Reasons for increasing prevalence among broad subgroups from 1988 to 2012 remain unclear
THURSDAY, April 16, 2020 (HealthDay News) — The prevalence of antinuclear antibodies (ANA) in the United States has increased considerably between 1988 and 2012, according to a study published online April 7 in Arthritis & Rheumatology.
Gregg E. Dinse, Sc.D., from Social & Scientific Systems in Durham, North Carolina, and colleagues investigated whether the prevalence of ANA changed during a recent 25-year span in the United States using data from 14,211 participants ≥12 years old from the U.S. National Health and Nutrition Examination Survey (1988 to 1991, 1999 to 2004, and 2011 to 2012).
The researchers found that the prevalence of ANA was 11 percent in 1988 to 1991, 11.5 percent in 1999 to 2004, and 15.9 percent in 2011 to 2012. These findings correspond to 22, 27, and 41 million affected individuals, respectively, during the study period. ANA prevalence rose steeply among adolescents (aged 12 to 19 years) compared with the first time period (odds ratios: 1999 to 2004, 2.02; 2011 to 2012, 2.88). Increases in ANA prevalence were seen among both sexes (especially males), older adults (ages ≥50 years), and non-Hispanic whites. Concurrent trends in obesity/overweight, smoking, or drinking did not explain these increases.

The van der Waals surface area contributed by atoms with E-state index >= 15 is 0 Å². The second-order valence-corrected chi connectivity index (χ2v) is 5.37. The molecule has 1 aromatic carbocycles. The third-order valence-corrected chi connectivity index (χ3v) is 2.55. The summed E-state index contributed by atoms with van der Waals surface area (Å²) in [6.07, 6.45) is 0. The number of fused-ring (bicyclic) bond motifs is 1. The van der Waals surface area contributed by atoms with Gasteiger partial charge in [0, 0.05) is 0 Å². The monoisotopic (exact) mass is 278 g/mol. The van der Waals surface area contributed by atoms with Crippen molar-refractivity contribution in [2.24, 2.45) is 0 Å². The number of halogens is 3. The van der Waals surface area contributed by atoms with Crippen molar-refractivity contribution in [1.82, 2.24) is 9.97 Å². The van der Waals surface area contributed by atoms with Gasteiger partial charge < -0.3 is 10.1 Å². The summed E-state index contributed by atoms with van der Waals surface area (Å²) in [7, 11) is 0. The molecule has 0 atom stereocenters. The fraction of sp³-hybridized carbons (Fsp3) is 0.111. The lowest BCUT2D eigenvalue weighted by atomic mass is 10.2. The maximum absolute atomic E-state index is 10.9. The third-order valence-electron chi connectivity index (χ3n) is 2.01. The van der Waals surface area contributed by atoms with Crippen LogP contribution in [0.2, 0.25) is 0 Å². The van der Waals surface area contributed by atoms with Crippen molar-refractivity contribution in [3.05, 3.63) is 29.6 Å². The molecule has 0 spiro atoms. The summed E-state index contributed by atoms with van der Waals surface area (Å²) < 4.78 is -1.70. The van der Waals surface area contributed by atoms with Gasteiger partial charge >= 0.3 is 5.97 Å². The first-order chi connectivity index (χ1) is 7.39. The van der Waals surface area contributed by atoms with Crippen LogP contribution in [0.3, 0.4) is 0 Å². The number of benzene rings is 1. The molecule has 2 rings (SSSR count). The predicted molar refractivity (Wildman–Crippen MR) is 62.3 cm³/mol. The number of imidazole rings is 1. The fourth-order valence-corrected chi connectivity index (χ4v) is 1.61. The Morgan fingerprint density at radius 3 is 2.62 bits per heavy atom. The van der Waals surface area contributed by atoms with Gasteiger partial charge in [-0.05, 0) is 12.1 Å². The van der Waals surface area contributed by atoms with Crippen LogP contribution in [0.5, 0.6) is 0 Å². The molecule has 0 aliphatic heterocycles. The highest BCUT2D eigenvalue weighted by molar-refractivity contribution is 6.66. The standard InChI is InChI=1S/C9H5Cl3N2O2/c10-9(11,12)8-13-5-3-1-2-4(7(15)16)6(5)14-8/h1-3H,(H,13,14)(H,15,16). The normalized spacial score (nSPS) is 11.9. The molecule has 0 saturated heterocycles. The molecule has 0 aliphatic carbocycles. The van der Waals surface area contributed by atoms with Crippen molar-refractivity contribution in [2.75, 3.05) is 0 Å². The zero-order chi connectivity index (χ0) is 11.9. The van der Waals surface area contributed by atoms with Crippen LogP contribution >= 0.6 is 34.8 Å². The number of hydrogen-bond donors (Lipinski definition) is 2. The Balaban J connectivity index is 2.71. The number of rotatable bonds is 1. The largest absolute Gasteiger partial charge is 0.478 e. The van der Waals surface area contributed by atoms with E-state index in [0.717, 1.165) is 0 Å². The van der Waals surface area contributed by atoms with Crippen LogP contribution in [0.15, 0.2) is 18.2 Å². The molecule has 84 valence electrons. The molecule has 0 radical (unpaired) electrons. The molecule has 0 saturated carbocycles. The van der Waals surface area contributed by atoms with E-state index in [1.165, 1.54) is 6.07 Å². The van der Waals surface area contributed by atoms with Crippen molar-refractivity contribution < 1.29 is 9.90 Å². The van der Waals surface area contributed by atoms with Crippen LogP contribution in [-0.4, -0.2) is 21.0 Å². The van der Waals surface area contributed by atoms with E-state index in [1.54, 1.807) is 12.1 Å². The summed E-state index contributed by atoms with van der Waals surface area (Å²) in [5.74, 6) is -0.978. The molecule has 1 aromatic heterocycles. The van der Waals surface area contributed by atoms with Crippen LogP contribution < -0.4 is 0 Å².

“The reasons for the increasing prevalence of ANA, which were most pronounced in adolescents, males, and non-Hispanic whites, remain unclear,” a coauthor said in a statement. “They are concerning, however, as they may herald an increase in autoimmune disorders, and emphasize the need for additional studies to determine the driving forces underlying these findings and to enable the development of possible preventative measures.”
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